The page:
Now, it’s difficult to sum up places like this, with so many emotions from sorrow to disgust to anger jostling for position afterwards. And part of me wants to not say anything at all; I don’t want to trivialise such places as something to tick off the sightseeing list (‘Adam said you simply HAVE to go’). But they were the heart of our Phnom Penh time, and what happened there from 1975 to 1979 have changed the country forever, so I’ll try. There are pictures of Nina with small animals to cheer you up in the next post.

For more on the history, go to
But, in brief, a fanatical group of communist rebels seized power in 1975 and took advantage of a people weakened by years of Western bombing and terrible government to totally transform the country. The Khmer Rouge weren’t the first leaders to scar Cambodia, nor the last, but they were on a new scale of evil. For their fellow Cambodians it was the start of a nightmare that would kill a quarter to a third (estimates vary) of the population and destroy their world. Imagine one in 4 of the UK being killed by the state in under four years.The museum of Tuel Sleng (“poison hill” or “hill of guilt” in Khmer) was once a school but the Khmer Rouge turned this into S-21, one of hundreds of prisons where imagined enemies of the state were tortured into confessions that would be their death sentence. Of an estimated 17,000 to go there, less than 20 are known to have survived.
We walked quietly around with other tourists and came across displays of hundreds of arrest portraits of the prisoners.
The photos of face after face held my gaze and gave a tangible individuality to the unimaginable scale of the killing. But I could barely glance at the unflinching horror of photos displayed in other rooms. This was a place of complete cruelty. The school exercise bars in the yard were turned into gallows. No talk was allowed. All prisoners were brutally tortured and killed, by their fellow Cambodians (some driven mad by years of suffering, some having to follow orders or die). And when the body count grew too large, the place we went to next was created.In a newspaper article or something they would stick to the topic, but real life isn’t like that, and instead of wandering in gloom we had a really nice lunch near the Choeng Ek memorial which is outside of the city, joked with Phanny and practised our dodgy Khmer (“orrkoon”-thanks, “soursdye”-hi) to the amusement of the laidback restaurant staff, some of whom were old enough to remember the terror of the 1970’s. A relief to see life goes on.

Once inside the gates, and with the excellent audio guide plugged in, however, the feeling of walking with ghosts returned. There isn’t a lot to tell you without this becoming little more than a list of barbarity, and you can find it all out yourself if you visit. Which we recommend. As the gentle voice of a survivor guided us around in our headphones, we saw the place where thousands upon thousands, adults and infants, were murdered and buried. That human can do this to human over and over is impossible to understand, and terrifying to know has happened before and since, and probably will again. We left there a couple of hours later a little numb, and as the present day reappeared outside, my astonishment at how Cambodia has even tried to carry on grew.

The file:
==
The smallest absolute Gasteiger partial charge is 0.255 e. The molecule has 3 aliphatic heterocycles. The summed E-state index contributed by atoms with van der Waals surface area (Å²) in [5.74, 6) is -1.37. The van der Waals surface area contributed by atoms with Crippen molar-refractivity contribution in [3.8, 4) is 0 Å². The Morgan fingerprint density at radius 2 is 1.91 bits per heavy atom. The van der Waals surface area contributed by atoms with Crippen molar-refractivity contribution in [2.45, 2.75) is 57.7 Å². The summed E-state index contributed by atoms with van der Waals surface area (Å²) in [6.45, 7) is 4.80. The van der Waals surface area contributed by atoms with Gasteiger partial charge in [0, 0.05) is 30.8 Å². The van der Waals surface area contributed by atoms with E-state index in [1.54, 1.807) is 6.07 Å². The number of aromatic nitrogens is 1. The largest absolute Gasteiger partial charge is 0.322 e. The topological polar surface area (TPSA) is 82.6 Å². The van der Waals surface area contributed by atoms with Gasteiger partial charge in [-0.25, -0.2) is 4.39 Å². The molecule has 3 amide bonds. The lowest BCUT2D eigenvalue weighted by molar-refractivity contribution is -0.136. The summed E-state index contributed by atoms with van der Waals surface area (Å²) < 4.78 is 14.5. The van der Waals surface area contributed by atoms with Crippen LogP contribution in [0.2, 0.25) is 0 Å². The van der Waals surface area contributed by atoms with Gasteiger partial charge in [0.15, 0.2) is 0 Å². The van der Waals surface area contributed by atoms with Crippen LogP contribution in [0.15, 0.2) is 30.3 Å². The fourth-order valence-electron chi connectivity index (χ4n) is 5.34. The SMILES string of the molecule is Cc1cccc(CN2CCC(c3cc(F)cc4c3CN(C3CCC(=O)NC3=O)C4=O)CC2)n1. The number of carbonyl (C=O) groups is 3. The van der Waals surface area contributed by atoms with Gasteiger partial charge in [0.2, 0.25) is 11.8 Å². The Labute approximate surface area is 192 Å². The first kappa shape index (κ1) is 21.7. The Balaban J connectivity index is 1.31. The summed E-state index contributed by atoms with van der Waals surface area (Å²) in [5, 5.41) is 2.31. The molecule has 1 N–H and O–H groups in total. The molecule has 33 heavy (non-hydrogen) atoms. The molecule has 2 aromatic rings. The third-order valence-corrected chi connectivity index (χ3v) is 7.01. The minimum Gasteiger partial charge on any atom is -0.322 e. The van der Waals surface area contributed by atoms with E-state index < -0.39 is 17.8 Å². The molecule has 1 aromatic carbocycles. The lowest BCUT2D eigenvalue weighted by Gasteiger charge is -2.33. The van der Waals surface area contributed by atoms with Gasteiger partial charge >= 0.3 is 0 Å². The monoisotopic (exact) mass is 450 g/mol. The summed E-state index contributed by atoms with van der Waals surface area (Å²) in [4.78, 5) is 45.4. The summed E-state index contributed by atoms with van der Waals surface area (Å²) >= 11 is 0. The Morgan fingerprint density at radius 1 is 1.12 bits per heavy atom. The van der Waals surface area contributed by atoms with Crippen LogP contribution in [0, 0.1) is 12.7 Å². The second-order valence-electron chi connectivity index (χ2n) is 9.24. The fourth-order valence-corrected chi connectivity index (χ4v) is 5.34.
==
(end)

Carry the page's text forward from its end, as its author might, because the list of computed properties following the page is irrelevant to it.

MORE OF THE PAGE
Here are a few images, none of which need description really, except that the coloured bracelets are left by visitors to honour those killed here.Phnom Penh was far more than this day of sorrow. We had chocolate shakes in our hotel’s rooftop cafe and bought some stuff from a fantastic shop that helps street kids. It also suffers from too many dodgy bars and shouting tuktuk drivers. One we met vividly told us how he still has nightmares from his childhood, before happily showing us how to write our names in Khmer – on his and Nina’s hands. Which to me sort of summed up the sadness and the joy of the place.

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Same same, but different

With so many Thai islands to chose from, it could have been hard to decide between them. Instead we did a quick Lonely Planet summary of each, the things we could do/see, and worked out which were easiest to get to.. and decided on Koh Lanta on the west (Andaman) coast and Koh Phangan and Koh Tao on the east coast (Gulf of Thailand).

A Thai’s favourite phrase

Flying into Bangkok, we transferred straight down to Krabi which seemed to have easy links to the west coast islands. I know a few people who’ve been here and loved it but with quite a few islands on the agenda, we only stayed two nights and kept to the town, enjoying our first taste of proper Thai street food (probably the best you’ll ever taste), having a wander around the super modern temple and enduring a mix of dubious karaoke and impressive breakdancing kids in honour of Chinese New Year (not forgetting the early morning firecrackers that then barely stopped all day).